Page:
Old Apple

Someone in Arkansas posted this photo on GardenWeb forum and listed it as “Tull”.  I checked up on it, and was relieved to find that it pre-dates Jethro and his flute by 100 years.  It is listed in the “extinct from cultivation” list in C. Lee Calhoun’s Old Southern Apples, and described thus:

“Originated before 1868 on the farm of Abram Tull, Grant County, Arkansas. Root sprouts were dug from the original tree, and several small orchards were established by neighbors. Apples were sold from these orchards for years in Little Rock before the trees were grafted and sold by nurseries. The Tull is healthy, well adapted to southern growing conditions, blooms late and carries its foilage late into the fall. THe fruit hangs well on the tree, often into November, and is free from rot.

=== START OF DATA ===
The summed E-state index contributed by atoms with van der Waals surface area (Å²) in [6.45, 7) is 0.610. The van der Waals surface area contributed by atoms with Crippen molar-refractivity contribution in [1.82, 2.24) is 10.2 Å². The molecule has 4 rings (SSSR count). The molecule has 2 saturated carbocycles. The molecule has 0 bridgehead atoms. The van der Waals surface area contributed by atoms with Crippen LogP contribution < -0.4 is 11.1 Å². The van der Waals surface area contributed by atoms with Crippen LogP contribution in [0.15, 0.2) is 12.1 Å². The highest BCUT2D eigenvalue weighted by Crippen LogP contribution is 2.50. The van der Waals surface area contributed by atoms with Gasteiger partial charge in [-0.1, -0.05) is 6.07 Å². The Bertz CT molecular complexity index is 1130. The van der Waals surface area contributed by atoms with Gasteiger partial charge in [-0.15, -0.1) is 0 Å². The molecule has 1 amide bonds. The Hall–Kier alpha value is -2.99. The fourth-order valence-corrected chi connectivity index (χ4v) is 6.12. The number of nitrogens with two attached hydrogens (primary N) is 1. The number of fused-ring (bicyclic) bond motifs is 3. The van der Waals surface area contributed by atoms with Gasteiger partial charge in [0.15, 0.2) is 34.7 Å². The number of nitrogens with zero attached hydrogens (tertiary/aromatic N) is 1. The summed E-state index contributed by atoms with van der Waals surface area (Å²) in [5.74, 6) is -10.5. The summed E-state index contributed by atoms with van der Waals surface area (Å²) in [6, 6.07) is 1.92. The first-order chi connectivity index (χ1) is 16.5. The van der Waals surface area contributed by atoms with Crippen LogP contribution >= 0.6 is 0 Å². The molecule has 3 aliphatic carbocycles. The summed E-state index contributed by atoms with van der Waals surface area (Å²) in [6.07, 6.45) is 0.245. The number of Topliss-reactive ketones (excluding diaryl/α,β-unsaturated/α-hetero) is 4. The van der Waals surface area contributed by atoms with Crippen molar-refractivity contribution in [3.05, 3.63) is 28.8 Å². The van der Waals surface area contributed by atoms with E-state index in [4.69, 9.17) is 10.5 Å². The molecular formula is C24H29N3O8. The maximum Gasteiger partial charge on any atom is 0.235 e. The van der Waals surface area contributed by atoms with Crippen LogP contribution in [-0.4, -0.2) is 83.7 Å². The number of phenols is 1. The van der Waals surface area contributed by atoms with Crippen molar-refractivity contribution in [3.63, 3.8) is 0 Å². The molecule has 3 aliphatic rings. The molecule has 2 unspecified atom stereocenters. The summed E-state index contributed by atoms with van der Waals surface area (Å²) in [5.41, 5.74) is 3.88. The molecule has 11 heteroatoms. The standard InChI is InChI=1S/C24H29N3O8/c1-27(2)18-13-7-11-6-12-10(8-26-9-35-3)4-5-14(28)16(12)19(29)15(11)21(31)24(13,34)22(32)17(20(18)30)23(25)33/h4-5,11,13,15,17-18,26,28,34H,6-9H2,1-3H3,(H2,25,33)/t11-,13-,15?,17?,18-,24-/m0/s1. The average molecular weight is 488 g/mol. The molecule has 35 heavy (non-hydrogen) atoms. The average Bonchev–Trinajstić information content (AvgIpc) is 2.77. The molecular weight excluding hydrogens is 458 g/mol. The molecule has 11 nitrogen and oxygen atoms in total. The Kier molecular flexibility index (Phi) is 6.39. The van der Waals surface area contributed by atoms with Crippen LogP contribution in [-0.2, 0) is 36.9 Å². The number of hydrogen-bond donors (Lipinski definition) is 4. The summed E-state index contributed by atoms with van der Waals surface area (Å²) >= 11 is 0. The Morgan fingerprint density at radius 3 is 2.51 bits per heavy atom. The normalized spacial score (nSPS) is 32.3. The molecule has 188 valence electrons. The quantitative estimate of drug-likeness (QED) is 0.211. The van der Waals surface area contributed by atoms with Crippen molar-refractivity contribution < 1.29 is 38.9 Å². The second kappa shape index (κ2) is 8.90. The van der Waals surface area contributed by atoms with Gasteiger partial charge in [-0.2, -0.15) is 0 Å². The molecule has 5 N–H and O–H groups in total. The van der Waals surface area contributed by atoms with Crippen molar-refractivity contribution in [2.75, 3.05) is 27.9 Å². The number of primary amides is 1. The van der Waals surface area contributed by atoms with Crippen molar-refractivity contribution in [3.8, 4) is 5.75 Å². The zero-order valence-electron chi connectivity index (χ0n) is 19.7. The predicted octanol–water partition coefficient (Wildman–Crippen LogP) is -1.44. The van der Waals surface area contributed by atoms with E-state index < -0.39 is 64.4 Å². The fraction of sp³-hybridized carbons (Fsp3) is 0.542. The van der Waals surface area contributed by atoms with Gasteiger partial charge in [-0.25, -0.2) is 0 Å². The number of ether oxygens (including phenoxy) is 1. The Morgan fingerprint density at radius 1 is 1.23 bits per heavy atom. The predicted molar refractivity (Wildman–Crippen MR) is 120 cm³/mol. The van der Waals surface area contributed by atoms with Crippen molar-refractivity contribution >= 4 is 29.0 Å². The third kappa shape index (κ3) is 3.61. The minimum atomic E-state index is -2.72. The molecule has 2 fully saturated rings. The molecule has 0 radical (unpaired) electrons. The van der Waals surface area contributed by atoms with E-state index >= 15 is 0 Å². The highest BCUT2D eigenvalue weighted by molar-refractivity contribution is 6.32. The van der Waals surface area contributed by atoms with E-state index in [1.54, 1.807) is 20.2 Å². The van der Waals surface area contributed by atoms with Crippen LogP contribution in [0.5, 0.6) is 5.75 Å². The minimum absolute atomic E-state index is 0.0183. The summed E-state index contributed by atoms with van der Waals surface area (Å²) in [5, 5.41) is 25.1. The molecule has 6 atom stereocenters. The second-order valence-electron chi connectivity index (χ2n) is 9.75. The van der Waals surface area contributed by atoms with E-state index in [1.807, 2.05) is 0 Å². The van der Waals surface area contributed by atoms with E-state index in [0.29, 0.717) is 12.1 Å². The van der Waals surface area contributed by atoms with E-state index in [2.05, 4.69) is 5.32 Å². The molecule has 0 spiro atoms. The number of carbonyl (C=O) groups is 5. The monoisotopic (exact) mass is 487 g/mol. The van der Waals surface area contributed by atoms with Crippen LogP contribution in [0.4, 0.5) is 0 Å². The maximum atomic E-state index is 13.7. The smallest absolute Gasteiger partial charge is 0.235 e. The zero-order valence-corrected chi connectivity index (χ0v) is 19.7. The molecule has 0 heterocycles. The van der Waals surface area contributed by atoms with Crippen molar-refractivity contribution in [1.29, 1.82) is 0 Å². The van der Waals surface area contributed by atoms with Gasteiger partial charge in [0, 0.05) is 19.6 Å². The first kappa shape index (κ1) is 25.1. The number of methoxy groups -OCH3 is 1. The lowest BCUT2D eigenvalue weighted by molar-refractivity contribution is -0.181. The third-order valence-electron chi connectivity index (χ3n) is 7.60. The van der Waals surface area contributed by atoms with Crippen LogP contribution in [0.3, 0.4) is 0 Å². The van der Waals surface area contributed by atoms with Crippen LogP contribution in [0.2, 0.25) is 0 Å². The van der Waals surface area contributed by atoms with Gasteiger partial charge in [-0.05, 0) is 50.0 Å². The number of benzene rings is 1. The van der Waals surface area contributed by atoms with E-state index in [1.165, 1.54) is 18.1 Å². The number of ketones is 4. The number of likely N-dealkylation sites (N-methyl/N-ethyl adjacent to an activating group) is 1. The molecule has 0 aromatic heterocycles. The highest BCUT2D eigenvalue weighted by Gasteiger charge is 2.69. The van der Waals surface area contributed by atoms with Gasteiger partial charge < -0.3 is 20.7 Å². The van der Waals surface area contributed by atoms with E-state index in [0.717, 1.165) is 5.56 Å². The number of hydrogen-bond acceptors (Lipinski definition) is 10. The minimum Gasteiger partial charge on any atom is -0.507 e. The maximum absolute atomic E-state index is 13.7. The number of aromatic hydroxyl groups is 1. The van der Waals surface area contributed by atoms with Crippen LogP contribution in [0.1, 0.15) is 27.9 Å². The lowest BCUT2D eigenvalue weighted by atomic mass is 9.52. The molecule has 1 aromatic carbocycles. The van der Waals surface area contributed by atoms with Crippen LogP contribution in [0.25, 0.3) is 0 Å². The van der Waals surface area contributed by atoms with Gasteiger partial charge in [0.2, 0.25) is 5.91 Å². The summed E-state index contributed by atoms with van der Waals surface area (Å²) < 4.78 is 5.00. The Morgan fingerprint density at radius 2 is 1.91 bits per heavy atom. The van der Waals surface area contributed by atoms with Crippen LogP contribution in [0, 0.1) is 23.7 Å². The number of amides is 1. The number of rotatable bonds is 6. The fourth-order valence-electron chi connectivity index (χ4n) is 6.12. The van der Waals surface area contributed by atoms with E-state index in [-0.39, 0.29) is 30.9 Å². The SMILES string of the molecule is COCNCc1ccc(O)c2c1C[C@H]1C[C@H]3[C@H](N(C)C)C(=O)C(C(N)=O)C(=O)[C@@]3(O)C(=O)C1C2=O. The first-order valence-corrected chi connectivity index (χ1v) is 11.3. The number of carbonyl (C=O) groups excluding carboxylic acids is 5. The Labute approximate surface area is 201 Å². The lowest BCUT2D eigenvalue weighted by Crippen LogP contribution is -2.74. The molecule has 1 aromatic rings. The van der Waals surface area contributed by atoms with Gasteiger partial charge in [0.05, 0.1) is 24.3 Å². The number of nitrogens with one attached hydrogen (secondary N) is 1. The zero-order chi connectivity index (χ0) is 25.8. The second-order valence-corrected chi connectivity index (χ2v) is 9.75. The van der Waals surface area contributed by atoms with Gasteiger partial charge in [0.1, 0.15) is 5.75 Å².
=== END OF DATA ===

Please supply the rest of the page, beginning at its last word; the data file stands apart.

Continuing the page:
Fruit medium to above, roundish, flattened on the ends, skin greenish with red striped becoming mostly red when ripe, resembling Ralls Janet; dots numerous, white; stem medium length in a greenish cavity; calyx closed; basin gradually sloped; flesh yellow, firm, juicy crisp, subacid. Ripe October-March. Catalog listings; AL, TN, AR (1898-1920) ”

I should add that the poster said this one was very green, and that it develops some red strips after they ripen  a bit more.  This is typical of how apples looked prior to the 1900’s; green, round, and blemished.  This apple would never be found on supermarket shelves today, as no one would buy it, despite its excellent quality. 

From the description it sounds like an excellent apple for Southern California, and I’ll contact him to see if I can get scionwood.


2 Responses

  1. But if it really is a Tull, shouldn’t it have at least a few red stripes?

  2. Yes, I should have added that the poster said this one was picked very green, and that it develops red stripes after it ripens more. However, he said he ate this one like it is and it was very good.

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